Schöne ruhige AB-Whg. mit 3 Zi und KDB, 75qm Wfl nur 300 EUR KM.

It means:

Nice and quiet apartment in an old building with 3 rooms and kitchen, shower and bath, 75 sqm living space only 300 EUR cold rent.

Let’s take a look at some of the abbreviations you might find in apartment advertisements in German daily newspapers.

Whg. – Wohnung
apartment / flat

Bj – Baujahr
year of construction

NB – Neubau
new building

AB – Altbau
old building

Zi – Zimmer

KDB – Küche Dusche Bad
kitchen, shower, bathroom

AWC – Außen-WC 
outside toilet

P – Parkplatz
parking spot

TG – Tiefgarage
underground car park

EG – Erdgeschoss

ETG – Etage
floor / story

EBK – Einbauküche
built-in kitchen

HK – Heizkosten
heating costs

WM – Warmmiete
warm rent (net cold rent + operating costs and heating costs)

KM – Kaltmiete
net rent (rent exclusive of other costs e.g. heating)

NK – Nebenkosten
utilities / service charges

KT – Kaution
rental bond / (security) deposit

VB – Verhandlungsbasis
price negotiable

FP – Festpreis
fixed price

NR – Nichtraucher

Wfl – Wohnfläche
living space

Two more examples

Wohnungsanzeige 2:
110m² Wfl direkt neben der Autobahn, nur an NR zu vermieten. VB 1500 EUR WM.

Apartment advertisement 2:
110m² of living space right next to the motorway, only for rent to non-smokers. Basis for negotiation: EUR 1,500 warm rent.

Wohnungsanzeige: 3 – Ein richtiges Schnäppchen
AB 1 Zi 12qm, Bj 1912, AWC im Hinterhof, FP 1.199 EUR pro Monat.

Apartment advertisement: 3 – A real bargain
Apartment in an old building, 1 room 12m², built in 1912, outside toilet in the backyard, fixed price 1199 EUR per month.


German grammar abbreviations

Adj. – Adjektiv

Adv. – Adverb

Art. – Artikel

fem. – feminin (weiblich)

Fut. – Futur (Zukunftsform)
future tense

HS – Hauptsatz
main clause

Imp. – Imperativ (Befehlsform)

mask. – maskulin (männlich)

neutr. – neutral

NS – Nebensatz
subordinate clause

Pers.pron. – Personalpronomen
personal pronoun

Pl. – Plural (Mehrzahl)

Poss.pron. – Possessivpronomen (besitzanzeigendes Fürwort)
possessive pronoun 

Rel.satz – Relativsatz
relative clause

Sg. – Singular (Einzahl)

The 4 German cases

Nom. – Nominativ

Dat. – Dativ

Akk. / AKK – Akkusativ

Gen. – Genitiv

German abbreviations for measurements

German abbreviations for measurements

mm – Millimeter

cm – Zentimeter

m – Meter

km – Kilometer

ccm – Kubikzentimeter
cubic centimeter

kg – Kilogramm

kW – Kilowatt

Mio. – Million

cal – Kalorie


Die Stadt ist 20km von hier entfernt.
The city is 20 km away from here.

1mm ist kürzer als 1m und noch kürzer als 1cm.
1mm is shorter than 1m and even shorter than 1cm.

Other common German abbreviations 

Abb.  – Abbildung

Abk. – Abkürzung

Aufl. – Auflage

b.w – bitte wenden
please turn over

beisp. – beispielweise
for example

Bsp. – Beispiel

bzw. – beziehungsweise
respectively, or

ca. – circa
approximately, about

d.h. – das heißt 
i.e, that is

dazw. – dazwischen

desgl. – desgleichen
likewise, same

ehem. – ehemals, ehemalig
former, formerly

eigtl. – eigentlich
really, actually

einschl. – einschließlich
inclusiv, including

entspr. – entsprechend
accordingly, corresponding

etw. – etwas

evtl. – eventuell
perhaps, maybe

f./ff – folgende Seite
following page

ggf. – gegebenenfalls
possibly, if applicable

ggü. – gegenüber
opposite, across from, towards

i.D. – im Durchschnitt
on average

inkl. inklusive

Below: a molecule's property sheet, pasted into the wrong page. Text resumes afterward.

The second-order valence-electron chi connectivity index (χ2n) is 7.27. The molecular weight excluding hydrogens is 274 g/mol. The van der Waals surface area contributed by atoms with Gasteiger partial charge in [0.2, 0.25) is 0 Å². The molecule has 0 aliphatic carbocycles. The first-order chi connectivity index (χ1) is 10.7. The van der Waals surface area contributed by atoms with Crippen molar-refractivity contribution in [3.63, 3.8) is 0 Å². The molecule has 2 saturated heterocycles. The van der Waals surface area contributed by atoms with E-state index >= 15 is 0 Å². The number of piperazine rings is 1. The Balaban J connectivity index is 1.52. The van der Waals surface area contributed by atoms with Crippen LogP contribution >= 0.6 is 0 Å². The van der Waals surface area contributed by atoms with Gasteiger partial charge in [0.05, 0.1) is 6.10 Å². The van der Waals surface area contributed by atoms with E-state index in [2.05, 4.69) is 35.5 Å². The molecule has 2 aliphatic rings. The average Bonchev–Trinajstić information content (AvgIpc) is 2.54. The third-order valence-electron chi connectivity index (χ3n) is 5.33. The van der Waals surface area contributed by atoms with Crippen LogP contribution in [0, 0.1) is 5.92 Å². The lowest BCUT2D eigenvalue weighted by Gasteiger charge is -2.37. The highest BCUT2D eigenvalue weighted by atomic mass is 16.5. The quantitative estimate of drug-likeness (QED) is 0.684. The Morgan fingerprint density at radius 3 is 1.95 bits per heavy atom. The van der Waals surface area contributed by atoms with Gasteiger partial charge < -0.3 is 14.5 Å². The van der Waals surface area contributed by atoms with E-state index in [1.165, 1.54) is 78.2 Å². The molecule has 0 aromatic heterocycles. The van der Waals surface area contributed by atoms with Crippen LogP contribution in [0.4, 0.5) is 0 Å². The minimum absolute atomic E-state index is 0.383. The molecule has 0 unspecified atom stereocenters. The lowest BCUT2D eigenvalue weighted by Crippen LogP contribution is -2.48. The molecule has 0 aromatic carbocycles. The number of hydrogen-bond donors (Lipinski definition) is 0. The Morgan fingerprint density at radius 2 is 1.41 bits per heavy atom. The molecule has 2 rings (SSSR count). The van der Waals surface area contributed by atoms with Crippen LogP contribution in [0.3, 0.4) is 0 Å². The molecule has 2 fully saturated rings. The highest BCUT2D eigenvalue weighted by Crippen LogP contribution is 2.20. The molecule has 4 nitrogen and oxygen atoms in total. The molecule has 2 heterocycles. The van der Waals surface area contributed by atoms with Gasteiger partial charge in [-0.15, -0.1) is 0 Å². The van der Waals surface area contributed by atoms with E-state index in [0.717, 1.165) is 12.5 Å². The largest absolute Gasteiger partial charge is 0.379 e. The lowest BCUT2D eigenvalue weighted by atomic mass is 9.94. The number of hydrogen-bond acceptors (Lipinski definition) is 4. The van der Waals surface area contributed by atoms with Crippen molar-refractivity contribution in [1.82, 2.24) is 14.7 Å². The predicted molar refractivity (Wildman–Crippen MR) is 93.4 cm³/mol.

inclusive of, including

kompl. – komplett

m.a.W – mit anderen Worten
in other words

m.E. – meines Erachtens
in my opinion

m.M/m.M.n. – meiner Meinung, meiner Meinung nach
in my opinion

m.W. – meines Wissens
as far as I know

o.ä. – oder ähnliche(s)
and the like

Pkt. – Punkt
point, dot

St. – Stück

Tel. – Telefon

u. – und

u.a. – unter anderen
among other things

usw. – und so weiter
and so on

vgl. – vergleiche

Wdh. – Wiederholung

z.B. – zum Beispiel
for example

z.T. – zum Teil
in Part, partly

zzgl. – zuzüglich
plus, in addition

Nicknames and abbreviations for first names

Sometimes we’re so lazy and even shorten our first names.

Here are a few examples:

Alex – Alexander
Anna, Belle, Bella – Annabelle/Annabella
Becca – Rebecca
Ben – Benjamin
Caro – Carolina
Hanna – Johanna
Isa – Isabella
Jojo – Johannes
Jule – Juliane
Leo – Leonie
Lily – Liliana
Lina – Paulina
Lotta – Karlotta
Lotte – Charlotte
Max – Maximilien
Suse – Susanne

And we often add an “i” to the shortened first name.

We think it sounds kind of cute.

Angi – Angelina oder Angela
Anni – Annalena
Benni – Benjamin
Dani – Daniella
Elli – Elisabeth/Elena
Emmi – Emily/Emilia
Fabi – Fabian
Kathi – Katharina/Kathrin
Moni – Monika
Olli – Oliver
Steffi – Stefanie

You should use these abbreviations to say certain things quickly, and by doing so you free up your brain to think about other important parts of the language such as structure and tenses.

This in turn will quicken your way to speaking fluently, especially if you practice using them in your conversations and texts.

But if you really want to be fluent in a way that you don’t have to cram and remember abbreviations, I have a method that can make you fluent in 6 – 8 months the easy way.

No grammar classes, no tests, no fluff.

Let me remind you that I have over 12 years’ experience in teaching German to international students, and the method I created is so effective that my students have a success rate of 87% in 6 – 8 months.

You will find the secret to that kind of success once you give my unconventional method a try.

Here are some basic lessons to get started:

🔗 Dive Into German ABCs
🔗 der, die, das (Secret Decoded)
🔗 Unravel 'is' in German
🔗 Master 'sein' and 'haben'
🔗 Explore Umlauts Ä, Ö, Ü

For more depth, try these selected intermediate lessons:

🔗 Spice Up With Adjectives
🔗 Tense Mastery: Past to Future!
🔗 Crack Prefixes & Verbs
🔗 Clarify 'das' vs 'dass'

Blog Articles e.g.

🔗 German Work Permit: What You Need to Know and Do in Advance!

🔗 Palaces and Castles in Germany from Neuschwanstein (Cinderella’s) to Frankenstein’s Castle